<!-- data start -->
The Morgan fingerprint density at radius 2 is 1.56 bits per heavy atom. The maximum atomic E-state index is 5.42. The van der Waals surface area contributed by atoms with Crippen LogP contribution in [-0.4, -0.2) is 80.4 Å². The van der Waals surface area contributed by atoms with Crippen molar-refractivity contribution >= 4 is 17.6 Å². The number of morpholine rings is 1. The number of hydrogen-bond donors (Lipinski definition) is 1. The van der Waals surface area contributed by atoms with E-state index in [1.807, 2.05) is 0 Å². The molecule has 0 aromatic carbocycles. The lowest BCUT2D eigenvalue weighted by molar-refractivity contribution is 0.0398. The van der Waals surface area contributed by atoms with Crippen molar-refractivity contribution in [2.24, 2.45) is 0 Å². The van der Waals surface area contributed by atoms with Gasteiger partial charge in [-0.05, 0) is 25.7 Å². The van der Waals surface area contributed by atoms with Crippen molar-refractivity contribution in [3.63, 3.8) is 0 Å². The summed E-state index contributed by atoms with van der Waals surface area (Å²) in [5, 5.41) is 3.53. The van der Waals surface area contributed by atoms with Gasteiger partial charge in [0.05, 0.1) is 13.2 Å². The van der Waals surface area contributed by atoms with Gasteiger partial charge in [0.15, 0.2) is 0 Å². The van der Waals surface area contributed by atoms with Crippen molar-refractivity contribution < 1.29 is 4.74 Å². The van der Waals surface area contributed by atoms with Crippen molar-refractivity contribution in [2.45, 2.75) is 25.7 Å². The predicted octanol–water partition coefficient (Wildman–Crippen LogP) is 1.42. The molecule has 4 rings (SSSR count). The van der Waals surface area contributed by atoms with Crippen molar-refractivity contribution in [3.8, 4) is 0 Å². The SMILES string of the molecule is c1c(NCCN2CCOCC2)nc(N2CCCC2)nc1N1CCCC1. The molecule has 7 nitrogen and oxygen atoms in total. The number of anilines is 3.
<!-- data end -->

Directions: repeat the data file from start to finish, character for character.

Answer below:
The Morgan fingerprint density at radius 2 is 1.56 bits per heavy atom. The maximum atomic E-state index is 5.42. The van der Waals surface area contributed by atoms with Crippen LogP contribution in [-0.4, -0.2) is 80.4 Å². The van der Waals surface area contributed by atoms with Crippen molar-refractivity contribution >= 4 is 17.6 Å². The number of morpholine rings is 1. The number of hydrogen-bond donors (Lipinski definition) is 1. The van der Waals surface area contributed by atoms with E-state index in [1.807, 2.05) is 0 Å². The molecule has 0 aromatic carbocycles. The lowest BCUT2D eigenvalue weighted by molar-refractivity contribution is 0.0398. The van der Waals surface area contributed by atoms with Crippen molar-refractivity contribution in [2.24, 2.45) is 0 Å². The van der Waals surface area contributed by atoms with Gasteiger partial charge in [-0.05, 0) is 25.7 Å². The van der Waals surface area contributed by atoms with Crippen molar-refractivity contribution in [3.63, 3.8) is 0 Å². The summed E-state index contributed by atoms with van der Waals surface area (Å²) in [5, 5.41) is 3.53. The van der Waals surface area contributed by atoms with Gasteiger partial charge in [0.05, 0.1) is 13.2 Å². The van der Waals surface area contributed by atoms with Gasteiger partial charge in [0.15, 0.2) is 0 Å². The van der Waals surface area contributed by atoms with Crippen molar-refractivity contribution < 1.29 is 4.74 Å². The van der Waals surface area contributed by atoms with Crippen molar-refractivity contribution in [2.45, 2.75) is 25.7 Å². The predicted octanol–water partition coefficient (Wildman–Crippen LogP) is 1.42. The molecule has 4 rings (SSSR count). The van der Waals surface area contributed by atoms with Crippen molar-refractivity contribution in [3.8, 4) is 0 Å². The SMILES string of the molecule is c1c(NCCN2CCOCC2)nc(N2CCCC2)nc1N1CCCC1. The molecule has 7 nitrogen and oxygen atoms in total. The number of anilines is 3.